What does it do to your breasts?

Each month your breasts naturally grow to maintain their current size. But while on birth control, this growth can be longer than normal, leading to larger breasts. The BBC reports that in the 1990s, Swedish Scientists monitored 65 women with healthy period cycles. This included women who were currently on birth control, women who weren’t on it, and women who used to take it. 

The study found that women who took the pill had larger breasts overall. These findings seem to be directly related to taking birth control since large breast size was not associated with the subjects’ height, BMI, or body weight (factors that would normally be associated with breast size). 

Ladies, could this be a non-surgical way to up your cup size?

Does it affect PMS?

Do you know that insane cramping you feel on your period? 80 percent of women experience that kind of pain during their period at some point in their lives. Birth control can actually do something about it. 

During your period, you ovulate, making the lining of your uterus thinner. But birth makes you stop ovulating, meaning that your uterus lining won’t thin out. This gives you a lighter period.

WebMD notes that birth control can help you regulate your hormone levels which make it easier to avoid common aches and pains while on your period, such as the risk for iron deficiency, painful period cramps, mood swings, and bloating. You might be able to kick your Midol to the curb with this powerful PMS extinguisher. 

When should you take it?          

According to Planned Parenthood, you can start taking birth control pills any day of the week at any time during your period. When it comes to being protected from pregnancy, however, you have to pay attention to the type of birth control you’re taking and when to use it. For up to seven days, you may need to use a backup birth control method, such as condoms.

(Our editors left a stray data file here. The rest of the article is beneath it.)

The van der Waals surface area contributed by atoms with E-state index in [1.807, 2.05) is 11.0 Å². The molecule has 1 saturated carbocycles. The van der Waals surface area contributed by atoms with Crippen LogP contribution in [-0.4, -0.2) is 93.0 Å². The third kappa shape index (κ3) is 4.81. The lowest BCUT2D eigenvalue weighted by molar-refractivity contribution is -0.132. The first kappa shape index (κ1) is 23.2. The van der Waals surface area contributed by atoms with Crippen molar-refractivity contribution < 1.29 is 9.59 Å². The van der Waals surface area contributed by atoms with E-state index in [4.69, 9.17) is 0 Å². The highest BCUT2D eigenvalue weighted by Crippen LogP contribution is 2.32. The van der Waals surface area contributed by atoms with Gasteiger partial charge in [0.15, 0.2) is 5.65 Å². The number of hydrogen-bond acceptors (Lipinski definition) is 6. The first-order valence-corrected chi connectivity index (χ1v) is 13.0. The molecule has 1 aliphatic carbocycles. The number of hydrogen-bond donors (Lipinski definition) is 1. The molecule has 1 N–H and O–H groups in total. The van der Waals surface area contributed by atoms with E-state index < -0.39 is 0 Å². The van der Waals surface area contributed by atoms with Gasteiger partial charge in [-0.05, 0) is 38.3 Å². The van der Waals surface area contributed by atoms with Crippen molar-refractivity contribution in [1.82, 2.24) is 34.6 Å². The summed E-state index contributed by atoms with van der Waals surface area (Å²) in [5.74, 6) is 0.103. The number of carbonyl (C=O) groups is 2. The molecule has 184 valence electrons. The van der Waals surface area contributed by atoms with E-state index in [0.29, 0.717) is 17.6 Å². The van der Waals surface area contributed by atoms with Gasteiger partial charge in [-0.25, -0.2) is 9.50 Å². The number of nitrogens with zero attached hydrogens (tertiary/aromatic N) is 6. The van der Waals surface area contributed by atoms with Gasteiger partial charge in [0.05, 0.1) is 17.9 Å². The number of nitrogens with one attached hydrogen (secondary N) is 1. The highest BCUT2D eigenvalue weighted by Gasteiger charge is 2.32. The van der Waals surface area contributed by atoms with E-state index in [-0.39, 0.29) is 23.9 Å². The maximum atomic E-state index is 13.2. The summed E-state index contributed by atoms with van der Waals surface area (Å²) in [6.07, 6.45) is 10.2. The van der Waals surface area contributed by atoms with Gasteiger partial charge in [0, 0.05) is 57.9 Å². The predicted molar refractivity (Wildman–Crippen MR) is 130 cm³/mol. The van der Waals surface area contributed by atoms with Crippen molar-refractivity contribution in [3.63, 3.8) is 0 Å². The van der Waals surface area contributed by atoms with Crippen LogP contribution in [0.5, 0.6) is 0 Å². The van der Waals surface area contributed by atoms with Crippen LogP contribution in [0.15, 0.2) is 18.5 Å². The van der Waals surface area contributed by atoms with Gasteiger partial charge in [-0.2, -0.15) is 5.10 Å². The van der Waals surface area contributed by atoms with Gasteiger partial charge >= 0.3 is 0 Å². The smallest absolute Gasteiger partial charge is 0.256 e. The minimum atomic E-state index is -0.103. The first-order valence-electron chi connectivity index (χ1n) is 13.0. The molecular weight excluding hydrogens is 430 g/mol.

Your options for birth control are combination and progestin-only. The most common types of birth control pills are combination pills. With combination pills, you have to start taking them within five days after your period starts to be protected from pregnancy immediately. If you’re going the progestin-only route, your protection from pregnancy comes after two days on the pill. Progestin-only pills have to be taken every day. If you are unsure about when you’ve taken your birth control, check with your doctor and to use a backup birth control method. 

What happens if you stop?

When you stop taking birth control, your period can get a little messy. If your periods were normal or irregular before taking birth control, you should be ready to wait months to return to regularity. Furthermore, your periods can have a higher flow with more PMS symptoms when you stop taking birth control. 

There is no formal procedure for stopping birth control, so go ahead and stop however you want.  If you are taking birth control pills to prevent pregnancy and decide to stop, make sure you plan accordingly and use barrier methods instead.  

The more you know about the things you put in your body, the more confident you can be about your choices over time.